Present address: Department of Evolution and Ecology, University of California, Davis, CA, USA.
Evolution of plant–pollinator mutualisms in response to climate change
Article first published online: 7 SEP 2011
© 2011 Blackwell Publishing Ltd. This is an open access article under the terms of the Creative Commons Attribution Non Commercial License, which permits use, distribution and reproduction in any medium, provided the original work is properly cited and is not used for commercial purposes.
Volume 5, Issue 1, pages 2–16, January 2012
How to Cite
Gilman, R. T., Fabina, N. S., Abbott, K. C. and Rafferty, N. E. (2012), Evolution of plant–pollinator mutualisms in response to climate change. Evolutionary Applications, 5: 2–16. doi: 10.1111/j.1752-4571.2011.00202.x
- Issue published online: 15 FEB 2012
- Article first published online: 7 SEP 2011
- Received: 2 June 2011 Accepted: 20 July 2011 First published online: 7 September 2011
- climate change;
- natural selection and contemporary evolution;
- species interactions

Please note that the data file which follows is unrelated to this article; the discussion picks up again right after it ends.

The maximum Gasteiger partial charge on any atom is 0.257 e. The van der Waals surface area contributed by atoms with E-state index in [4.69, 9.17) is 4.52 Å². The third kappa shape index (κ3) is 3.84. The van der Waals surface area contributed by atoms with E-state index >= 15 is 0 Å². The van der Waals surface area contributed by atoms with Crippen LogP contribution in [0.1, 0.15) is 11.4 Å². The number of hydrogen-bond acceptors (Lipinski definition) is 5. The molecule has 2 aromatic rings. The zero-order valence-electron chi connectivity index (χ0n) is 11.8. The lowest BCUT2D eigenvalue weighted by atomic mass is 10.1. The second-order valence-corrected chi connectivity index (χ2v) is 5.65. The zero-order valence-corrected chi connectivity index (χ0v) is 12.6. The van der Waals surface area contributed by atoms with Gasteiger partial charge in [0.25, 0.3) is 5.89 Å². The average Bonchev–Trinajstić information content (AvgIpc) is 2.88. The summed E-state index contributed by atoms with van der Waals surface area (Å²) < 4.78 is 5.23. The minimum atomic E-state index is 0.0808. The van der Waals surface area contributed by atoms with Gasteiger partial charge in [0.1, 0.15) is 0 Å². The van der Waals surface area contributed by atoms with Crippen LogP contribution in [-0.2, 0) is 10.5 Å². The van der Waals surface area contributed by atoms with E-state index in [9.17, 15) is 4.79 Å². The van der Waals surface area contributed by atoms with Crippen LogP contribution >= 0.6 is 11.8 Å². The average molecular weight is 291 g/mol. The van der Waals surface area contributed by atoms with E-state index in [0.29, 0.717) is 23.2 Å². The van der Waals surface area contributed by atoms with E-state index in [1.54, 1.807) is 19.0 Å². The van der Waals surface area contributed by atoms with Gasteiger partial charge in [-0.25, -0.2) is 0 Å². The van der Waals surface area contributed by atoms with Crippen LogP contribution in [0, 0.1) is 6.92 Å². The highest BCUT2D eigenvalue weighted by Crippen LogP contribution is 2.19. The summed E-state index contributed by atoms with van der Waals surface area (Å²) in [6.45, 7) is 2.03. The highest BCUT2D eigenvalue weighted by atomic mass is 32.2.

Climate change has the potential to desynchronize the phenologies of interdependent species, with potentially catastrophic effects on mutualist populations. Phenologies can evolve, but the role of evolution in the response of mutualisms to climate change is poorly understood. We developed a model that explicitly considers both the evolution and the population dynamics of a plant–pollinator mutualism under climate change. How the populations evolve, and thus whether the populations and the mutualism persist, depends not only on the rate of climate change but also on the densities and phenologies of other species in the community. Abundant alternative mutualist partners with broad temporal distributions can make a mutualism more robust to climate change, while abundant alternative partners with narrow temporal distributions can make a mutualism less robust. How community composition and the rate of climate change affect the persistence of mutualisms is mediated by two-species Allee thresholds. Understanding these thresholds will help researchers to identify those mutualisms at highest risk owing to climate change.